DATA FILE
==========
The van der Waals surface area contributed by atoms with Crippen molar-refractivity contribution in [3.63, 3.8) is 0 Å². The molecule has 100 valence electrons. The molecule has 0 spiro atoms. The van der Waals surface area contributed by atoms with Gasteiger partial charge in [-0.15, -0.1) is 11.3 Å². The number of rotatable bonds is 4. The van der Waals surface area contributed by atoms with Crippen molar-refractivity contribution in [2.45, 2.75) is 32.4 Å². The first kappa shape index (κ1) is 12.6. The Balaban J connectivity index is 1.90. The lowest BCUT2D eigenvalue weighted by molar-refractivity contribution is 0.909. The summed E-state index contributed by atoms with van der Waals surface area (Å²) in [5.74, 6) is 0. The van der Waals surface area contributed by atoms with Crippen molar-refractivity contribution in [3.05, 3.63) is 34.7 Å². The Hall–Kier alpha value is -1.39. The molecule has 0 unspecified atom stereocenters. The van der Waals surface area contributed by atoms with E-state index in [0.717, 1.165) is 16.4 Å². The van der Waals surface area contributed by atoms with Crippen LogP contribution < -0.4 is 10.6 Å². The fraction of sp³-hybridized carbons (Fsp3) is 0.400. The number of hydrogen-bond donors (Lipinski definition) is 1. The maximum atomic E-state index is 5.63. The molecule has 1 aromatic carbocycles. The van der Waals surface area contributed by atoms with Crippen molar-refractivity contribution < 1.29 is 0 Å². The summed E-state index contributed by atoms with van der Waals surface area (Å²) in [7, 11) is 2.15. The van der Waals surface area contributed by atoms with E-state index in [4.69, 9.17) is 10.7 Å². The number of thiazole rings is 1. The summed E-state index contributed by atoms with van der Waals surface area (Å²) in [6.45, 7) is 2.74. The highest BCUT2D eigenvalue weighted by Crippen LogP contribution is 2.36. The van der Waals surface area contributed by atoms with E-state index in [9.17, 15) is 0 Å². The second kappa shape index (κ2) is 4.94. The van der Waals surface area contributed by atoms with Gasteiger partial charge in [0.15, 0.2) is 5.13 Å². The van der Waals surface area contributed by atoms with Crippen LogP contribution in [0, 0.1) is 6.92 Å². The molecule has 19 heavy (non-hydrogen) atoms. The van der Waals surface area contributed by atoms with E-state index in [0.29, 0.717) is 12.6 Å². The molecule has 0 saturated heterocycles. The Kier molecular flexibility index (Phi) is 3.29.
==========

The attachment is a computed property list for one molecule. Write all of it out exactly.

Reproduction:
The van der Waals surface area contributed by atoms with Crippen molar-refractivity contribution in [3.63, 3.8) is 0 Å². The molecule has 100 valence electrons. The molecule has 0 spiro atoms. The van der Waals surface area contributed by atoms with Gasteiger partial charge in [-0.15, -0.1) is 11.3 Å². The number of rotatable bonds is 4. The van der Waals surface area contributed by atoms with Crippen molar-refractivity contribution in [2.45, 2.75) is 32.4 Å². The first kappa shape index (κ1) is 12.6. The Balaban J connectivity index is 1.90. The lowest BCUT2D eigenvalue weighted by molar-refractivity contribution is 0.909. The summed E-state index contributed by atoms with van der Waals surface area (Å²) in [5.74, 6) is 0. The van der Waals surface area contributed by atoms with Crippen molar-refractivity contribution in [3.05, 3.63) is 34.7 Å². The Hall–Kier alpha value is -1.39. The molecule has 0 unspecified atom stereocenters. The van der Waals surface area contributed by atoms with E-state index in [0.717, 1.165) is 16.4 Å². The van der Waals surface area contributed by atoms with Crippen LogP contribution < -0.4 is 10.6 Å². The fraction of sp³-hybridized carbons (Fsp3) is 0.400. The number of hydrogen-bond donors (Lipinski definition) is 1. The maximum atomic E-state index is 5.63. The molecule has 1 aromatic carbocycles. The van der Waals surface area contributed by atoms with Crippen molar-refractivity contribution < 1.29 is 0 Å². The summed E-state index contributed by atoms with van der Waals surface area (Å²) in [7, 11) is 2.15. The van der Waals surface area contributed by atoms with E-state index in [4.69, 9.17) is 10.7 Å². The number of thiazole rings is 1. The summed E-state index contributed by atoms with van der Waals surface area (Å²) in [6.45, 7) is 2.74. The highest BCUT2D eigenvalue weighted by Crippen LogP contribution is 2.36. The van der Waals surface area contributed by atoms with E-state index in [9.17, 15) is 0 Å². The second kappa shape index (κ2) is 4.94. The van der Waals surface area contributed by atoms with Gasteiger partial charge in [0.15, 0.2) is 5.13 Å². The van der Waals surface area contributed by atoms with Crippen LogP contribution in [0, 0.1) is 6.92 Å². The molecule has 19 heavy (non-hydrogen) atoms. The van der Waals surface area contributed by atoms with E-state index in [0.29, 0.717) is 12.6 Å². The molecule has 0 saturated heterocycles. The Kier molecular flexibility index (Phi) is 3.29.